Love, Death, and Vengeance
nytheatre.com review by Martin Denton
December 7, 2007
Daniel Kelley's new play (his first full-length in NYC), Love, Death, and Vengeance, starts off from the premise that mundane and ordinary events in the lives of high school students are in fact of gargantuan and mythic importance—indeed, that they're the stuff of Greek tragedy. This, of course, is exactly how those events actually feel when they're happening to you when you're 16, which makes Kelley's leap not just clever but thoroughly apropos. He sustains his concept brilliantly in the first act of this tragicomedy, walking the line between John Hughes parody and Sophocles parody with distinction. The show falters in its second half, unfortunately, but the evidence of a talented young writer to keep an eye on is clear.
On a set that resembles the one you'd expect for, say, Oedipus Rex (four Greek columns flanking some marble stairs; the witty design is by Ben Kravitz), but which is actually the front of a contemporary American high school, Kelley begins his tale with the devastating news that Al Gibbins, our Hero, has spilled ketchup on his new white shirt. This is particularly catastrophic in that Al is scheduled to escort his new girlfriend Lily Droshpat to the school dance this very evening, and now with his shirt ruined he doesn't see how he possibly can.
So Al runs off in shame, leaving the Chorus (presumably of fellow high-schoolers) to break the news to Lily. Here's where Kelley reveals his gift for satire: the Chorus, following in the footsteps both of the Greeks and the pop culture melodramas, manage to create trouble where none existed and also to exacerbate it by failing to take any kind of positive action once the crisis they've created starts to combust. Specifically, they lie to Lily, telling her that Al has died(!), which sets in motion a chain of events that begins with Lily's subsequent Juliet-like suicide and eventually destroys the lives and happiness of Al, Lily, and Angelica Enebrius (Al's college girlfriend). Kelley even sends his hero into the Underworld and back again to try to save himself, but it is only with the intervention of the gods that he is finally rescued.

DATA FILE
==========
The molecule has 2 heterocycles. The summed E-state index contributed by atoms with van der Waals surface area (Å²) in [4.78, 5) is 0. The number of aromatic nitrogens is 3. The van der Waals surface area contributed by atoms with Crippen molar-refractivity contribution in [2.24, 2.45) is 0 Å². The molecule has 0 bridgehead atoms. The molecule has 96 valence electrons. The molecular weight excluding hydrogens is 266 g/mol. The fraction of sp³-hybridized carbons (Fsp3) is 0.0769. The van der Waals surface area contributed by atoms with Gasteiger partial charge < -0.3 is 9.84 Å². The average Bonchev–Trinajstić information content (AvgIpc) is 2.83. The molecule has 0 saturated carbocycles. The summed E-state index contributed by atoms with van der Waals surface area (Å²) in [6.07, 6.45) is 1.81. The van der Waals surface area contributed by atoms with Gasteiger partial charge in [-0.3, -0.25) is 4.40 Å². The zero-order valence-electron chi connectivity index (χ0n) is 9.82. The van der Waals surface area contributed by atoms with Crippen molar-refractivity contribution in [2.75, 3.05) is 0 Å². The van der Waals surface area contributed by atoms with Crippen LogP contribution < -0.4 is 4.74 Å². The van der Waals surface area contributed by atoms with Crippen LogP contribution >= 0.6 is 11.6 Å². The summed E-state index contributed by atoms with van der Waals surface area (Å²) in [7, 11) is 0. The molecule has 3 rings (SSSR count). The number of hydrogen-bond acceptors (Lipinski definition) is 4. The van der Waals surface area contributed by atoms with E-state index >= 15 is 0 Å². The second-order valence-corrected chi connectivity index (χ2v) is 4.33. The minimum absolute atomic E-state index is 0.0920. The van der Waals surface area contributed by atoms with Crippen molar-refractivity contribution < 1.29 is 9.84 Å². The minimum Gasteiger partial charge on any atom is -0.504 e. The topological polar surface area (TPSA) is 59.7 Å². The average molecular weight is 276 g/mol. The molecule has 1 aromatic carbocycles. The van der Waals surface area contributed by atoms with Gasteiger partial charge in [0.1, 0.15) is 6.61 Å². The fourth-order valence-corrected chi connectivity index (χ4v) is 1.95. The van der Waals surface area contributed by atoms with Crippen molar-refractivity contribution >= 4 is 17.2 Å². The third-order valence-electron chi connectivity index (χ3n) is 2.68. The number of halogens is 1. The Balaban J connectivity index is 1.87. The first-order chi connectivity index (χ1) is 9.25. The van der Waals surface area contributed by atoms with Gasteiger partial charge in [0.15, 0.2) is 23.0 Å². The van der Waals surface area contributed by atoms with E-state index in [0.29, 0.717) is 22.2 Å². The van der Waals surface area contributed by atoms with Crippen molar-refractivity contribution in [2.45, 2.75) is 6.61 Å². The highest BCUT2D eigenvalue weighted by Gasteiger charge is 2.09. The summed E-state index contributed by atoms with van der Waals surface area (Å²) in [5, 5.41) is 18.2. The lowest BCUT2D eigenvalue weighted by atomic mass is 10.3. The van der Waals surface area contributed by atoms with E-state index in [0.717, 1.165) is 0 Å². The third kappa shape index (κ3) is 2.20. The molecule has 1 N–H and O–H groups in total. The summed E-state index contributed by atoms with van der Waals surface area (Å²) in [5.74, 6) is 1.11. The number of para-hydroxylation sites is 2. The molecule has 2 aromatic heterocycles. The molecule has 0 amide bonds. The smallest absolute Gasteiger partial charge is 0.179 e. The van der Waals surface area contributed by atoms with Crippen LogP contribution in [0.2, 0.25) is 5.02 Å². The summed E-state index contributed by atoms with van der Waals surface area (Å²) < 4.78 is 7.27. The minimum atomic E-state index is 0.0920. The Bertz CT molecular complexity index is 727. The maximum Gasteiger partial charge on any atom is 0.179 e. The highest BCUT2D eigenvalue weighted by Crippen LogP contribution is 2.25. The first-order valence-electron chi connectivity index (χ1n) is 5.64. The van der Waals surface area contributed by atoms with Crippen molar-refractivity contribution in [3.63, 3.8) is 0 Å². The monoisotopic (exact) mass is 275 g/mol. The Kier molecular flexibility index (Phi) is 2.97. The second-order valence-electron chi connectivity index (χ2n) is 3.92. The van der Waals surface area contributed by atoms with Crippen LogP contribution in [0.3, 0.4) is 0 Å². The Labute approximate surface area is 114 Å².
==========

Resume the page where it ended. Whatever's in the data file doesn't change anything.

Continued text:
As I said, the play is quite funny and sharp in its first hour, but seems to fizzle out after that; probably this two-act piece would work better at a tight, uninterrupted 70 minutes. The staging and the performances are somewhat scattershot, with Ben Correale as Al probably turning in the strongest work here, and Henry Zebrowski fitfully funny, especially as a drunken frat guy in the college scene.
But the writing is strong, portending good things from playwright Kelley in the future. For example, here's Al Gibbins explaining himself to Angelica, whom he has just met:
I live my life under a terrible curse. My curse is that I cannot love a woman longer than three weeks. I took up the curse when my true love died....She was...ah...She was like all women. She was ALL women! In every one of womankind I see something that reminds me of her, and drives me toward them for one, two, three weeks. And then the likeness is gone...and I...I must move on. I will never find her like again. O, how I suffer!
Realize that in the world of this play, Al has in fact been placed under a curse by his now-dead lover; and so what sounds like smooth frat boy sweet-/double-talk is actually the literal truth. It's a neat trick that Kelley has accomplished here; I look forward to what he does next.